Situational Leadership II (SLII) is a model that employs one common language and process for growing great leaders. It is a program that teaches leaders to analyze, diagnose, think, and apply leadership concepts effectively to reach their goals. SLII guides individuals at each developmental level, both business and personal, they encounter in every situation. When you have a clear understanding of your goal, your level of development, and the right leadership or support that helps you accomplish your objective, you increase your commitment, motivation, and productivity toward that task.
Principle 4: Develop Appropriate Goals
Jumping in and tackling a goal without carefully planning out your strategy can lead to burn-out and failure. Take the time to assess the goal and set some action items that will outline how you can accomplish each task. Making your goals SMART can also help you monitor your progress along the way. Evaluate where you are at certain points so you can have a clear vision of how you are progressing in your goal.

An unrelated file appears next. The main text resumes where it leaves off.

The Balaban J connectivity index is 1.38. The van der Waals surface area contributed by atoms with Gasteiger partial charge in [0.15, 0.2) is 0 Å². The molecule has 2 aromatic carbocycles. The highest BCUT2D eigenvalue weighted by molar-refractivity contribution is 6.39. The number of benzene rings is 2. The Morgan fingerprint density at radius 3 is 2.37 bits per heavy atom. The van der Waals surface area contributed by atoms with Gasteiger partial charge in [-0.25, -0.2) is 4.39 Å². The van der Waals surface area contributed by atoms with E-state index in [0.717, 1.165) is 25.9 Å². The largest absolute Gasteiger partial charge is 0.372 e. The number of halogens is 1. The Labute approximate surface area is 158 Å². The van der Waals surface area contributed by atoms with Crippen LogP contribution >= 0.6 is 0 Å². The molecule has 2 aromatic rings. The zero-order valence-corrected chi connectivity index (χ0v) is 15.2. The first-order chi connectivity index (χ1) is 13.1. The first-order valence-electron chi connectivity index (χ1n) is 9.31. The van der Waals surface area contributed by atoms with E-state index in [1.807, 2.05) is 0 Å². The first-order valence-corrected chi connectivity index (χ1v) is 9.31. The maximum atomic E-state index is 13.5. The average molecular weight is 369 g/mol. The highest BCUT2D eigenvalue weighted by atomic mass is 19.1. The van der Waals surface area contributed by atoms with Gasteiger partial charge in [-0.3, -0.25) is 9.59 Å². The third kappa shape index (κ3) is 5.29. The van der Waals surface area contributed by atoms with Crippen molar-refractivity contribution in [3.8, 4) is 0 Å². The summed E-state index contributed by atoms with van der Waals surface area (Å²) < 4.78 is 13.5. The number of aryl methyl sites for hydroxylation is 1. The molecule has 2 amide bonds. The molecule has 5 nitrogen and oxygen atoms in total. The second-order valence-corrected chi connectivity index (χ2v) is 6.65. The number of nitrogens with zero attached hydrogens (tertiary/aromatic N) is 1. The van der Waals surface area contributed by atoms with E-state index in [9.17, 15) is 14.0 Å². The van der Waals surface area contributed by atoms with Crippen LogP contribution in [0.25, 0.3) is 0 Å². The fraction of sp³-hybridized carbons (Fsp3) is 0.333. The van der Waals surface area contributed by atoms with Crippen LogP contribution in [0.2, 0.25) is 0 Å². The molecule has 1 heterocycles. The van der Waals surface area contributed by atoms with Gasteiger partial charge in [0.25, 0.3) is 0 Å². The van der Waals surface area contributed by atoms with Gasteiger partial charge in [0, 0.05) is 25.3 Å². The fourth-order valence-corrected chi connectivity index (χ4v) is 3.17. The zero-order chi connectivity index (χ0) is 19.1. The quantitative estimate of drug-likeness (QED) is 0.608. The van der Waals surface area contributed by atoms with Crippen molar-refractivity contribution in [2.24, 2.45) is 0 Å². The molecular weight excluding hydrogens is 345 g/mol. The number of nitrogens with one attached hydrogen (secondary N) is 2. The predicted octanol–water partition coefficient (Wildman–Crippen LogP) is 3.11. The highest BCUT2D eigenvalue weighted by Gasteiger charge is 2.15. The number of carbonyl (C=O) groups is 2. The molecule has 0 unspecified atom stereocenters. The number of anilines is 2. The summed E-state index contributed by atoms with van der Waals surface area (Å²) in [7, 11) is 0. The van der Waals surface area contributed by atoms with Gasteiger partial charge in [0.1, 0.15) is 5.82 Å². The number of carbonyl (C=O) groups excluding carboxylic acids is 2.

Principle 5: Set up a Support System to Hold You Accountable
It’s inevitable that you’ll struggle at some point on your quest to accomplish your goal. When this occurs, it’s important to have a support system to keep you on track toward success. Whether it be a spouse, friend, or coworker at your agency, establish regular check-ins with this person or group to report on your progress. Again, trust is important here since you need to value the feedback that you receive from your support group in order to actually apply it.
Principle 6: Have Measurable Milestones to Stay Motivated
Anyone can become disengaged if they feel that they are not making progress on a goal or task. Setting specific milestones, big or small, will remind you of each success and how far you’ve come. Setting mini rewards along the way is another way to make your journey fun. Rewarding yourself suddenly turns your hard work into something that doesn’t even feel like work at all.